RALEIGH (WTVD) -- The Independence Day celebrations of 2020 vary from community to community, primarily due to coronavirus concerns. But Black scholars in Raleigh tell ABC11 the Fourth of July has special significance for those with deep ancestral roots in North Carolina.
"One hundred fifty-five years ago today, as the Civil War just ended, was the first time that people who had been slaves could claim for themselves the words of the Declaration of Independence," said Reginald Hildebrand, a member of the board for the NC Freedom Park planned for the corner of Wilmington and Lane Streets. "That they are entitled to 'life, liberty and the pursuit of happiness.' So on that day, formerly enslaved people from fifteen, twenty miles around, came to Raleigh to celebrate their first anniversary of the nation's freedom. And there was a grand procession that marched through these streets. Past the governor's mansion, to the grounds of what was then known then as The Peace Institute. There was a ceremony and a program there at which the Declaration of Independence was read.
"An account that appeared in the AME Recorder newspapers said that 'The response of the people assembled was deafening applause.' At that moment, those people not only understood, they felt the meaning of freedom as powerfully as any of the founding fathers of this nation. In fact, more profoundly. And that is the basis of this monument. What happened was that their hopes on that day for freedom and equality were very soon crushed, brutally and violently. But what they did, and what this Freedom Park will symbolize, was that they kept their eyes on the prize."
"The Beacon of Freedom, which will be a towering, inspiring central element of this park, is an indication of what they always kept their eyes on," Hildebrand said. "And what this park is about is to say that the people who understood the meaning and the value of freedom, who understood better than anyone else, that you could not take it for granted. Who understood that the battle for freedom was ongoing, and that you had to persevere through adversity, the voices, the experiences, the moral authority of those people will be part of this park ."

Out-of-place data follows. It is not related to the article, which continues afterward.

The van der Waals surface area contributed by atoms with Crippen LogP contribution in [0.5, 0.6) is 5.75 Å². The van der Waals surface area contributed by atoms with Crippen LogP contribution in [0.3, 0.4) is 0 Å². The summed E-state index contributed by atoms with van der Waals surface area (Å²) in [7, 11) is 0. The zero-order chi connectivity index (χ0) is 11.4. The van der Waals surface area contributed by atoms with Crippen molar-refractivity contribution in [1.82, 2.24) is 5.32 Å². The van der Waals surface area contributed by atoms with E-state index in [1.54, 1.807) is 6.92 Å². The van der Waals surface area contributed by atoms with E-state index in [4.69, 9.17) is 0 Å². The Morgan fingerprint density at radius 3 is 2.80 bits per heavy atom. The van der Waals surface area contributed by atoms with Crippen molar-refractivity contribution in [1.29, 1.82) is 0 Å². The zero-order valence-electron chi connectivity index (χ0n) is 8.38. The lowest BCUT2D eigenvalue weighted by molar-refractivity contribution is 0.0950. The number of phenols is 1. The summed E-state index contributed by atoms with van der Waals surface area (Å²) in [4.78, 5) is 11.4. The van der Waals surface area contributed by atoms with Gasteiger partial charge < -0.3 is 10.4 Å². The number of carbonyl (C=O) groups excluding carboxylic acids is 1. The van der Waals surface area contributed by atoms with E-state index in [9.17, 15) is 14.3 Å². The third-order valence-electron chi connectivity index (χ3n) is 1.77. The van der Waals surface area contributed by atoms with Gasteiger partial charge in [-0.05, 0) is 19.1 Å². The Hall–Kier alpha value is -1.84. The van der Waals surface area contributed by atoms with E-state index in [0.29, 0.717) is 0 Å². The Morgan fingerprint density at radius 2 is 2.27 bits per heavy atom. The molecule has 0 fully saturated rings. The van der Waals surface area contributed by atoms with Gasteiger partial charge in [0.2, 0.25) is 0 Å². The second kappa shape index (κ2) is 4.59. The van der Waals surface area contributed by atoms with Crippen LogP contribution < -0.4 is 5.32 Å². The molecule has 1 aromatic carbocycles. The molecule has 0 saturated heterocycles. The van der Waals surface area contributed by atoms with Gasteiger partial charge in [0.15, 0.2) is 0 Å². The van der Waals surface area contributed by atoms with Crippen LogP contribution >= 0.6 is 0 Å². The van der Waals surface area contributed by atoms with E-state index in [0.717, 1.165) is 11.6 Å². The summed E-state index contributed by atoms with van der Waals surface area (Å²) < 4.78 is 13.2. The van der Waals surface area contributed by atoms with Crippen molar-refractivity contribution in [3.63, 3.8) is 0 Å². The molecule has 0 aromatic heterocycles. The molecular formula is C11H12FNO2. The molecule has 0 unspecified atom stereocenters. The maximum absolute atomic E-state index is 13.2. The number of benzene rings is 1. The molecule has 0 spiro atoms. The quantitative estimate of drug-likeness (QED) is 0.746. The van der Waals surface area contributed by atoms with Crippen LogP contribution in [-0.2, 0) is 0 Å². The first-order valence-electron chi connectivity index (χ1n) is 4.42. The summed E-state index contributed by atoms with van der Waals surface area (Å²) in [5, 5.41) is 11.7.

It's designed by the late architect Phil Freelon, who also designed the Smithsonian National Museum of African American History and Culture in Washington D.C.
"He chose to make this one of his last projects when he knew it would be one of his last projects," Hildebrand said. "That a man of such stellar talent, who could have spent that time working on anything anywhere, decided that this project was worth his time and the time of his firm gives special meaning to us. Of course, we had hoped that he would have been here for the groundbreaking and the ribbon cutting. But his spirit will be part of this."
State lawmakers approved more than a million dollars of support from North Carolina for the non-profit group building the park, and their fundraising efforts continue with about $1.9 million in donations so far.
Hildebrand said, "The people of North Carolina, in addition to recognizing the value of the words and the witness of the people who'd been enslaved recognize that they have something to say. To the South and the rest of the nation, about what it means to be a Southerner in the 21st century. About the history that they are now prepared to embrace, and confront, and learn from.
"This park will be our gift to future generations. It will be our legacy."
Tentative plans call for a groundbreaking ceremony in the fall, with the park opening in 2021.
"No one can speak for the need of freedom with greater power and authority than the people who've been denied it, and their descendants."
Check here for more information or to donate towards the building of the park.